Time-Related Exemptions From the H1B Visa Cap

While the best known H1B visa cap exemptions are for educational or research positions as we discussed in a previous article, there are a few other ways to avoid the 65,000 visa cap each year (plus 20,000 for Master’s degree or higher applicants).

The following exemptions all relate to the normal six-year limit for an H1B visa.  The visa is valid upon approval for three years, and commonly extended for an additional three years, to reach the six-year total time limit.

The Default Rule: Six Year Maximum and then One Year Outside the US

The default rule for H1B visas is when your visa expires after six years, you must leave the US and stay outside the country for one year (365 days).  After that time you can apply for a new H1B.  

However, there are exceptions to this rule, and ways to work around it to extend your current visa.  A good way to think about these exemptions is that the H1B visa has a stopwatch type function.  When you stop working or leave the US, the H1B watch stops, and then re-starts when you find a new job.  The time that counts is the time that elapses while actually working under the H1B visa.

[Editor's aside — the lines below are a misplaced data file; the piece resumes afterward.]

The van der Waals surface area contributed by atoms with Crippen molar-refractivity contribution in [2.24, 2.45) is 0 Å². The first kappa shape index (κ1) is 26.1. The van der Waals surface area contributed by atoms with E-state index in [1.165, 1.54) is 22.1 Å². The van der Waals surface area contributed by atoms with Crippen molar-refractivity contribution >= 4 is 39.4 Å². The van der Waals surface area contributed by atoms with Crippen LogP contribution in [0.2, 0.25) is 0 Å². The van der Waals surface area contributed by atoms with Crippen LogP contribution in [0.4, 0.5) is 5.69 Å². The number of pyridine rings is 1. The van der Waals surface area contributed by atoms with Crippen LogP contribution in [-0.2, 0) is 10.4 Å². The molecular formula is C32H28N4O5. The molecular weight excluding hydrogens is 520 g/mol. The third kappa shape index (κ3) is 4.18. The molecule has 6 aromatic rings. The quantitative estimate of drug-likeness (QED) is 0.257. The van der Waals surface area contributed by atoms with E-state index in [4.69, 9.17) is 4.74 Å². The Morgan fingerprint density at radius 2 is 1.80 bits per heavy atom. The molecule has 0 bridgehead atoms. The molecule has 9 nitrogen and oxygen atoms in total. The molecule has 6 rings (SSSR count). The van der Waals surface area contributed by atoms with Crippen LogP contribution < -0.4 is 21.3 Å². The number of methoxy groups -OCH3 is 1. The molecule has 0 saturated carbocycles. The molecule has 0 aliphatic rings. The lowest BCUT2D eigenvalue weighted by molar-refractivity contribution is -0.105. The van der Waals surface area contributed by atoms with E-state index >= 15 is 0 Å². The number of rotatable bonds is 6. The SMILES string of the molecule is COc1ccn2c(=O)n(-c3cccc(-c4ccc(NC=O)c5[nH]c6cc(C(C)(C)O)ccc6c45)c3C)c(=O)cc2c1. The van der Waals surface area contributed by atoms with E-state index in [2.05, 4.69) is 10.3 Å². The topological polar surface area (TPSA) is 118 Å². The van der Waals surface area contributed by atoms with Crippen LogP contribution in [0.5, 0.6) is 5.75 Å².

Exceptions to the Rule: You Still Have Time Left On the H1B Visa Stopwatch

If you were granted an H1B visa in the past six years (and then stopped working) you do not have to compete in the lottery again to fall within the cap number.   The reason is that you met the cap previously and won’t need to do it again within the six-year time limit from the date of the initial H1B.

Another exemption is if you are back in your home country and are applying for a new job from abroad.  It is possible to reclaim the remaining portion of a previous H1B, up to the six-year limitation.  So, if you worked for two years on the first H1B, you can use the remaining four years of eligibility for the new position and petition.

You may also use any time spent outside of the US while on an H1B, for example on holiday or maternity leave.  So, if you were gone for two months per year for six years, then you would have an additional 12 months to use on your H1B.

There are ways to extend beyond the six year H1B limitation if you have exhausted these methods, and we will explore those in a future post.  If you have questions about whether you can still use your H1B visa for a new job, you can ask an attorney.

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  • April 24th, 2016
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